Still, there are many places for your conure to burrow themselves, and a lot of these places have to do with their size.
The smaller they are, the more spots they’ll be able to actually bury themselves in, forcing you to be mindful of these potential areas.
Nevertheless, here are a few common areas where conures like to burrow themselves:
Conures Burrowing In Clothes
Conures love to burrow themselves under our clothes, regardless if we’re wearing them or not.
This is primarily done as a way for them to show affection, and what better way to shower love than to be actually physically touching us.
If it’s late at night and your conure gets out of their cage, expect them to get near you under your clothes.
This tends to be perfectly safe, but try not to fall asleep with them under you in case you rollover or something like that.
Conures Burrowing In Blankets
As we all know, blankets are among the most significant inventions on the planet, especially for nighttime when we require something to snuggle us up and feel comfortable.
However, blanket love doesn’t just apply to humans as conures love them too.
Similar to conures going under your clothes for love and affection, expect them to do the same with your blanket.
Plus, if it’s a bit colder out, blankets are a great way to keep them warm, just like we use them for us to stay warm.
You might even want to consider getting them a small parrot blanket.
Conures Burrowing Under Newspapers
For a more non-traditional route of burrowing themselves, expect them to lay-under newspapers.
Although newspapers aren’t as common in a household as they once were, they’re essentially a place for a conure to burrow themselves if they see them.
Even if you don’t have newspapers, anything that falls under a similar category like magazines is a perfect spot for your conure to chill-out in.
Always be mindful of where your conure can potentially go under, especially when it comes to newspapers.
Conures Burrowing In Tissue Boxes
Tissue boxes are the perfect combination for conures to dive into since they have sheets like newspapers and a little hold for them to spread themselves out in.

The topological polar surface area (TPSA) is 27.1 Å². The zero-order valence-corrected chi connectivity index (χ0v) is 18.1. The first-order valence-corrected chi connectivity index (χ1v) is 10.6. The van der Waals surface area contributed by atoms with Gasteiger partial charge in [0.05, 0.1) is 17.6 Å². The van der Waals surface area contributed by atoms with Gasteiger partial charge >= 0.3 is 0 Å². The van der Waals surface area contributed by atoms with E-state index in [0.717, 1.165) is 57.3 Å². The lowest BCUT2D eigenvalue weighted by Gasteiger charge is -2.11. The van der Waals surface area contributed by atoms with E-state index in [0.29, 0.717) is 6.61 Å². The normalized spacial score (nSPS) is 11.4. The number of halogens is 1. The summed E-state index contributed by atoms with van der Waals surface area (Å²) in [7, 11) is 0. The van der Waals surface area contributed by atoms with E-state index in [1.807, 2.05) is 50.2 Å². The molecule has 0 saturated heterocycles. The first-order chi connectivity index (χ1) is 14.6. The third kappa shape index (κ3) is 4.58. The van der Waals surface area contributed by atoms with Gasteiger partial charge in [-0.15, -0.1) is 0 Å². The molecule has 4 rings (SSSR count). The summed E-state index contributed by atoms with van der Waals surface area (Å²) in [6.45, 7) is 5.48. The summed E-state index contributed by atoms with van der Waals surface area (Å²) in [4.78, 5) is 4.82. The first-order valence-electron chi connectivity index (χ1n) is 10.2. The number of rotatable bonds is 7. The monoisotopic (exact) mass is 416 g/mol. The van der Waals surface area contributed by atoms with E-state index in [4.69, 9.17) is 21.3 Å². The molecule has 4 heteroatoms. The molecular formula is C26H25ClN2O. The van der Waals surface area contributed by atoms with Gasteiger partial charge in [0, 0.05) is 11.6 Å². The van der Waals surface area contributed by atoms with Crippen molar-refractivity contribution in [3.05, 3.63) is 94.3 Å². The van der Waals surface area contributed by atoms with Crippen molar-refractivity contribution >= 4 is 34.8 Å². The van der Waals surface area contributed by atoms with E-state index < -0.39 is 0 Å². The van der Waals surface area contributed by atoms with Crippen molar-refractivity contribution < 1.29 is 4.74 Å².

Depending on their size, a tissue box might not be physically possible.
If your conure is too large, you won’t have to worry about them going in a tissue box ever.
However, if they fall under the smaller size, expect to burrow themselves in a tissue box if they have a chance.
As long as the tissues don’t harm them, this shouldn’t be an issue.
Conures Burrowing In The Couch
If you have an extraordinarily comfy couch, expect your conure to burrow into it whenever they feel like it.
Just like you might lay on it to dose off, it’s a widespread occurrence for your conure to do something in a similar capacity.
If this is the case for you, always be mindful of whenever you sit or lay on your couch.
You never know when your conure might’ve gotten out and burrowed themselves into your couch.
If they’re in their room tightly, you should have nothing to worry about, but you never know.
Why do conures burrow?
Now that we’ve discussed where conures like to burrow themselves, you might be wondering why they actually do it in the first place.
If this is the case for you, realize there are two real reasons why a conure burrows themselves somewhere.
Let’s take a look at what those reasons are:
Conures burrow because they want to show affection
As touched upon earlier, it’s ubiquitous for conures to burrow themselves near or in your actual possessions as a way to show affection.
Since they can’t speak like us or communicate efficiently, expect them to do physical mechanisms like burrowing.
If you’re laying down, they might whine until you allow them to come to snuggle up with you.
Or if you’re randomly playing with them, they might try to run up in your clothes.
Either scenario is an example of them trying to show affection.
Conures burrow because they’re scared
Besides showing affection, the only other reason why a conure might burrow themselves is that they’re scared.
Why they’re scared is a massive question since there are so many reasons related to the subject to actually highlight, but realize this is a strong possibility.
Reasons for why they’re scared could mean they’re sick, a loud noise frightened them, they feel or anxious.
You should be able to tell if something is wrong if they want to avoid you.
However, if they come right up to you, you shouldn’t have anything to worry about.